If you thought that humans and primates were the only capable of making tools for their benefit, or walking on two limbs, you were wrong. Observational studies of a specific species of octopus long ago changed all previous theories on this matter. And that octopus is the Anfioctopus marginatus.
The Anfioctopus marginatus or coconut octopus inhabits the western Pacific and Indian oceans and prefers the shallow coastal waters of southern Japan, Australia, New Guinea and South Africa, so it’s easy to locate it also in bays, lagoons and other inlets as well.
Its diet is based on crabs, clams and shrimp, which it hunts by combining active and passive predatory techniques.
In these images captured by Denise McIntyre, a 29-year-old laboratory technician in the Lembeh Strait, Indonesia, in October 2019, you can see that these octopuses are also very curious. Although this is not the truly surprising thing about this fascinating animal.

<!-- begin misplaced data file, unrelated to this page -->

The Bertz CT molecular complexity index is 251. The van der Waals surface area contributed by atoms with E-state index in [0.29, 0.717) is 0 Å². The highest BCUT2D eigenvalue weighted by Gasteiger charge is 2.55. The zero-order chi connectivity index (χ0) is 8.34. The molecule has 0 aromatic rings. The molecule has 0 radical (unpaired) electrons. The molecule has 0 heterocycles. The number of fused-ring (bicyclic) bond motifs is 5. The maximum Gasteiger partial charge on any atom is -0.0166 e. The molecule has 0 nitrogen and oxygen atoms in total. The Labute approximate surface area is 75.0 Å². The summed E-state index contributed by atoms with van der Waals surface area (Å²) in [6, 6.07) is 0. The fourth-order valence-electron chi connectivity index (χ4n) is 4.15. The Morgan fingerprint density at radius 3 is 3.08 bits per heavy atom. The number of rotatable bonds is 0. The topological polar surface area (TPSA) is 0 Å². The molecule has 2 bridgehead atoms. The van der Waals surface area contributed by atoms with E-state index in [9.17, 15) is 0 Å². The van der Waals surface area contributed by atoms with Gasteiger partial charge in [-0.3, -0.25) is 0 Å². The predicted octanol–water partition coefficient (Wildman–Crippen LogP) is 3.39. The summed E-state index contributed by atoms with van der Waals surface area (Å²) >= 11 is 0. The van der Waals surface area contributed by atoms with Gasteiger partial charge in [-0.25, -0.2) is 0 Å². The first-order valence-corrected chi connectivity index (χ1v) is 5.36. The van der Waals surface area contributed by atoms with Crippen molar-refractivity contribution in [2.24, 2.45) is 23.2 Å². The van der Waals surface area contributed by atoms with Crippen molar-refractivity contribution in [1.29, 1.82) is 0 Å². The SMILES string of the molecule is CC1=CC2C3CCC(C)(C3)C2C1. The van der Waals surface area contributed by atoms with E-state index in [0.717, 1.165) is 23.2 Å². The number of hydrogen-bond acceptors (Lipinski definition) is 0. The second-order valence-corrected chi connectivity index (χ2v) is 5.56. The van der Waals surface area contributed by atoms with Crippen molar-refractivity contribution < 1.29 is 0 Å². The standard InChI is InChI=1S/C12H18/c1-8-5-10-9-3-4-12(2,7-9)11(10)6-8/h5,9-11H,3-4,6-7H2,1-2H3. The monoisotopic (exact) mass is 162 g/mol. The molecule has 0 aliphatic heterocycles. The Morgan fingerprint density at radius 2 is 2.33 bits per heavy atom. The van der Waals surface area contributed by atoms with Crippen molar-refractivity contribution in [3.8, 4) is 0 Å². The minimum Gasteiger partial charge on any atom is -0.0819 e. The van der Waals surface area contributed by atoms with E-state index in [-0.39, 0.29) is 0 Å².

Animal capable of walking on two limbs
One of its most striking characteristics of these octopus species is the ability to walk with its limbs adopting a bipedal posture. Coconut octopus is able to use the common method of other species and also walking alone with two arms outstretched and it does so while carrying a coconut shell on its head as a form of shield and camouflage.
The latter has to do with another of the features that make it special: using tools. Coconut octopus is dedicated to actively searching for coconut shells and empty shells of different sizes for different uses.
Some may be useful as camouflage helmets; others are useful as shields; and others, such as stackable blocks for shelters. This means that coconut octopus is selective in the raw materials it uses for its tools.